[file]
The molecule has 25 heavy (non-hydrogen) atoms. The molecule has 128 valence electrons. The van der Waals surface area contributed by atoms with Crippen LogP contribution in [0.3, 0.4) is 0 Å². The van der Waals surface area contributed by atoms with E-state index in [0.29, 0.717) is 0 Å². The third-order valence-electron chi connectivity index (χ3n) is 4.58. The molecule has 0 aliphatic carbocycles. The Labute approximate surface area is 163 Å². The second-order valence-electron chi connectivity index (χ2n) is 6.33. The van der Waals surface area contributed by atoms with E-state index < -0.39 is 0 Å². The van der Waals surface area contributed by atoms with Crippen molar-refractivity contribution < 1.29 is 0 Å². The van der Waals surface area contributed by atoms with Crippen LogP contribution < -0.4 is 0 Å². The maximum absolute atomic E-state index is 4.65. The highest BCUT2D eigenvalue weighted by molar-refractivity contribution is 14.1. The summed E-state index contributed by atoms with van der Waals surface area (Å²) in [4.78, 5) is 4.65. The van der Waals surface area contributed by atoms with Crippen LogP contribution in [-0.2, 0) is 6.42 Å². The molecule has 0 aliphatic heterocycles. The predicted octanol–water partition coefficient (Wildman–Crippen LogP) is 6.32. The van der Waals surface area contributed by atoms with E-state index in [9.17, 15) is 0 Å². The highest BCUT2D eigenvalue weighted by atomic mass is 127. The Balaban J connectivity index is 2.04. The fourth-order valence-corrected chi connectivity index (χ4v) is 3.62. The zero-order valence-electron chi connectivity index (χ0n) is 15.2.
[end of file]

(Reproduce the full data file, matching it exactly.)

The molecule has 25 heavy (non-hydrogen) atoms. The molecule has 128 valence electrons. The van der Waals surface area contributed by atoms with Crippen LogP contribution in [0.3, 0.4) is 0 Å². The van der Waals surface area contributed by atoms with E-state index in [0.29, 0.717) is 0 Å². The third-order valence-electron chi connectivity index (χ3n) is 4.58. The molecule has 0 aliphatic carbocycles. The Labute approximate surface area is 163 Å². The second-order valence-electron chi connectivity index (χ2n) is 6.33. The van der Waals surface area contributed by atoms with E-state index < -0.39 is 0 Å². The van der Waals surface area contributed by atoms with Crippen molar-refractivity contribution < 1.29 is 0 Å². The van der Waals surface area contributed by atoms with Crippen LogP contribution < -0.4 is 0 Å². The maximum absolute atomic E-state index is 4.65. The highest BCUT2D eigenvalue weighted by molar-refractivity contribution is 14.1. The summed E-state index contributed by atoms with van der Waals surface area (Å²) in [4.78, 5) is 4.65. The van der Waals surface area contributed by atoms with Crippen LogP contribution in [-0.2, 0) is 6.42 Å². The molecule has 0 aliphatic heterocycles. The predicted octanol–water partition coefficient (Wildman–Crippen LogP) is 6.32. The van der Waals surface area contributed by atoms with E-state index in [9.17, 15) is 0 Å². The highest BCUT2D eigenvalue weighted by atomic mass is 127. The Balaban J connectivity index is 2.04. The fourth-order valence-corrected chi connectivity index (χ4v) is 3.62. The zero-order valence-electron chi connectivity index (χ0n) is 15.2.